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Saturday, December 27, 2003
 
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From:
Date: Sat Dec 27, 2003 2:28 pm
Subject: Organic Farmers Oppose Monsanto Tyranny in Mendocino California

http://www.sfgate.com/cgi-bin/article.cgi?f=/c/a/2003/12/23/BAGTL3T1NO1.DTL

Organic farmers' initiative plants seeds of dissent
Mendocino County debates ban on genetically altered
organisms

Glen Martin, Chronicle Environment Writer Tuesday,
December 23, 2003

If local organic farmers have their way, Mendocino
County will become the first county in the nation to
ban genetically modified organisms --

corn that contains toxin-producing genes from
bacteria, salmon crossed with flounder, goats
harboring spider DNA, and other plants and critters
not seen on earth in 2 billion years of evolution.

Earlier this month, the Mendocino County Board of
Supervisors authorized an initiative prohibiting the
cultivation or raising of genetically modified seeds,
plants and animals. Residents will vote on the issue
on the March 2 ballot. The development is being
closely tracked by commercial farming interests and
the large corporations that produce genetically
modified organisms, or GMOs.

In a preliminary legal shot across the bow Monday, an
agribusiness interest group filed suit in Mendocino
County Superior Court to quash the initiative.

The county's organic growers -- who eschew pesticides
and artificial fertilizers, and cultivate only
old-fashioned, unmodified crops -- say the ban is
needed if they're to maintain their organic
certification. They note that genes from modified
crops have been known to drift with pollen and infuse
related unmodified plants with foreign DNA.

Under certification standards adopted last year by the
U.S. Department of Agriculture, any food that is the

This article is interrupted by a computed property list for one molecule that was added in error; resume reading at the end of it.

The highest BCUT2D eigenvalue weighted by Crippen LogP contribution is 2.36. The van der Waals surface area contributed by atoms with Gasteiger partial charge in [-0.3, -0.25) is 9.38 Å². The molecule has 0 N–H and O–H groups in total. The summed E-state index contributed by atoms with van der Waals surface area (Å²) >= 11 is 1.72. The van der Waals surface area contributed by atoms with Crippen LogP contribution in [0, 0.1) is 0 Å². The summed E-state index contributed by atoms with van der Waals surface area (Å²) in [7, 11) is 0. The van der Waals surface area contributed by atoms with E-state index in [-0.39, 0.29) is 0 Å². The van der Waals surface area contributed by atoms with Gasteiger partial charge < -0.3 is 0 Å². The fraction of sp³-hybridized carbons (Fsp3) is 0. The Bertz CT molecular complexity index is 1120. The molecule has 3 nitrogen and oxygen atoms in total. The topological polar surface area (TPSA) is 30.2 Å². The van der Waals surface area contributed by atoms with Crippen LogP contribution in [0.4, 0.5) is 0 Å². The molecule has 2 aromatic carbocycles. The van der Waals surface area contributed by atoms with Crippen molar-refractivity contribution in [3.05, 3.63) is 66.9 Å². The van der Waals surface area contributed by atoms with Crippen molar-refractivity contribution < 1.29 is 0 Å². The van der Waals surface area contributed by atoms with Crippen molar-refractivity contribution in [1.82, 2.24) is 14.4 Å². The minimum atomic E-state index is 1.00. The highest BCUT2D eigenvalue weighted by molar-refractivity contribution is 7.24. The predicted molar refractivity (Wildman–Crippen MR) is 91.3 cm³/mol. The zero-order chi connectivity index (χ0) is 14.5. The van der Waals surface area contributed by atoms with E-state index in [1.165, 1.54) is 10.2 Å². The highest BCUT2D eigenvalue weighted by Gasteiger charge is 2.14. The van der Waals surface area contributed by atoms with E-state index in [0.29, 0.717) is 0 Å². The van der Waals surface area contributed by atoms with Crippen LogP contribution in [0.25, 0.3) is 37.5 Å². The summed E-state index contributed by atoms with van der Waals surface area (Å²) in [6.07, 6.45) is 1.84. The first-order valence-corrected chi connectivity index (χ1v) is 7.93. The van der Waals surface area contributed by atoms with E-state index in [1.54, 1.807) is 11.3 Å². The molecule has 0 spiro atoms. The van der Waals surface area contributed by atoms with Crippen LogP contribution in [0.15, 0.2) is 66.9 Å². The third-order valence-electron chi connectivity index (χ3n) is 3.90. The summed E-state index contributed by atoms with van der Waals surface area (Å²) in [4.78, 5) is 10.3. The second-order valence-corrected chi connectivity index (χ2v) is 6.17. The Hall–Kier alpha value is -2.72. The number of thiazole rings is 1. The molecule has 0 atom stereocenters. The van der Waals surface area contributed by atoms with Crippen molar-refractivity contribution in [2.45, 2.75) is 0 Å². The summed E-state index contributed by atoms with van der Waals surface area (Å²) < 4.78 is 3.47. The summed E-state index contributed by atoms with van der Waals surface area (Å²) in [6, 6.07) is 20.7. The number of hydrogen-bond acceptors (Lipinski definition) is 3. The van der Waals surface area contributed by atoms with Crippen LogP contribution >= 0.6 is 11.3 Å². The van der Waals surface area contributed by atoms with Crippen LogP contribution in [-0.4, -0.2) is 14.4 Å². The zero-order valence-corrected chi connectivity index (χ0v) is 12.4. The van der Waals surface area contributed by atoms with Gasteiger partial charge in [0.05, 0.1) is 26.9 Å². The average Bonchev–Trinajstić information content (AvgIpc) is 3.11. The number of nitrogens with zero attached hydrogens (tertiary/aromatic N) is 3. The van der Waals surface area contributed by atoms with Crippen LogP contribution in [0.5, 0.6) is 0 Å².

product of genetic engineering cannot carry the
"organic" label.

"We're definitely supporting (the initiative), and so
are a lot of other growers we know," said Jonathan
Frey, the proprietor of Frey Vineyards near Ukiah.
Frey cultivates 110 acres of organic vineyard and
produces about 50,000 cases of organic wine annually,
both from his own grapes and from the vineyards of 15
other organically certified growers.

GMO producers say the initiative is much ado about
very little. GMO crops are the future of agriculture,
they say, and serve as a boon for both the economy and
the environment.

"These crops provide huge benefits, including greatly
reduced pesticide use," said Shannon Troughton, a
spokeswoman for Monsanto, the country's leading
producer of genetically modified food plants. "What's
important is that consumers have a choice."

The initiative would have little immediate effect.
There are no commercially available genetically
modified versions of Mendocino's major crops,
including wine grapes. But opponents of the technology
say it is only a matter of time, and that once those
crops are introduced, contamination of organic
products is a possibility.

"Grapes are wind-pollinated like corn, and genetic
drift can occur," Frey said. "Farmers elsewhere have
lost their organic certification from GMO
contamination -- particularly in the instance of
canola. We just want to make sure that doesn't happen
here. Our reputations are basically our insurance
policy."

Organic farming was a cottage industry until the late
1970s, when it began to attract serious practitioners
in numbers. It has always had a major base in the Bay
Area. By the mid-1990s, the movement had acquired
critical mass. Today, about one percent of